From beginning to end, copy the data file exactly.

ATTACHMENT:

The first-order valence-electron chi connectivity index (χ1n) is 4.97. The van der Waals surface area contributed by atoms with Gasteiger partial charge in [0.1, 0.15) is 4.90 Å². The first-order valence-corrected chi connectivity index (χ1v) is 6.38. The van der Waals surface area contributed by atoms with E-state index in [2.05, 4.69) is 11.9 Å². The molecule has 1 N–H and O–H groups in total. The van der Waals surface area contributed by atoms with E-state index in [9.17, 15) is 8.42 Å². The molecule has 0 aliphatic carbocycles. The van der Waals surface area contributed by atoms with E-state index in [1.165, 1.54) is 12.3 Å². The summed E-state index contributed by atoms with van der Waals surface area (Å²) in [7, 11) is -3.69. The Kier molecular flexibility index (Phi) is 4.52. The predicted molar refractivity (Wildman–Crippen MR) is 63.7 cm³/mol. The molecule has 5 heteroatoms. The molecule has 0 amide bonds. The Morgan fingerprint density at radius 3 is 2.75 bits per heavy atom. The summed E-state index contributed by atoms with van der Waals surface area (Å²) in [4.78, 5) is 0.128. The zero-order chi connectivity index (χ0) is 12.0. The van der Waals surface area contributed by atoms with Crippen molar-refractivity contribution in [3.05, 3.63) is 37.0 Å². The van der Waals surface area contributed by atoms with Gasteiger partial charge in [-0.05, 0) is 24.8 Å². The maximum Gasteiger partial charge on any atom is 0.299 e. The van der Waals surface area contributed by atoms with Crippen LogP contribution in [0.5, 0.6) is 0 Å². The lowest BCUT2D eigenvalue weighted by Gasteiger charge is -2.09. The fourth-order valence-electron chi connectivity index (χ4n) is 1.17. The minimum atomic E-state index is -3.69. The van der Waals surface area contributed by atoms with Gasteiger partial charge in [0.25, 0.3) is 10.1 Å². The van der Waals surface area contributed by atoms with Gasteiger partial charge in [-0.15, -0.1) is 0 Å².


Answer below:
The first-order valence-electron chi connectivity index (χ1n) is 4.97. The van der Waals surface area contributed by atoms with Gasteiger partial charge in [0.1, 0.15) is 4.90 Å². The first-order valence-corrected chi connectivity index (χ1v) is 6.38. The van der Waals surface area contributed by atoms with E-state index in [2.05, 4.69) is 11.9 Å². The molecule has 1 N–H and O–H groups in total. The van der Waals surface area contributed by atoms with E-state index in [9.17, 15) is 8.42 Å². The molecule has 0 aliphatic carbocycles. The van der Waals surface area contributed by atoms with E-state index in [1.165, 1.54) is 12.3 Å². The summed E-state index contributed by atoms with van der Waals surface area (Å²) in [7, 11) is -3.69. The Kier molecular flexibility index (Phi) is 4.52. The predicted molar refractivity (Wildman–Crippen MR) is 63.7 cm³/mol. The molecule has 5 heteroatoms. The molecule has 0 amide bonds. The Morgan fingerprint density at radius 3 is 2.75 bits per heavy atom. The summed E-state index contributed by atoms with van der Waals surface area (Å²) in [4.78, 5) is 0.128. The zero-order chi connectivity index (χ0) is 12.0. The van der Waals surface area contributed by atoms with Crippen molar-refractivity contribution in [3.05, 3.63) is 37.0 Å². The van der Waals surface area contributed by atoms with Gasteiger partial charge in [-0.05, 0) is 24.8 Å². The maximum Gasteiger partial charge on any atom is 0.299 e. The van der Waals surface area contributed by atoms with Crippen LogP contribution in [0.5, 0.6) is 0 Å². The lowest BCUT2D eigenvalue weighted by Gasteiger charge is -2.09. The fourth-order valence-electron chi connectivity index (χ4n) is 1.17. The minimum atomic E-state index is -3.69. The van der Waals surface area contributed by atoms with Gasteiger partial charge in [0.25, 0.3) is 10.1 Å². The van der Waals surface area contributed by atoms with Gasteiger partial charge in [-0.15, -0.1) is 0 Å².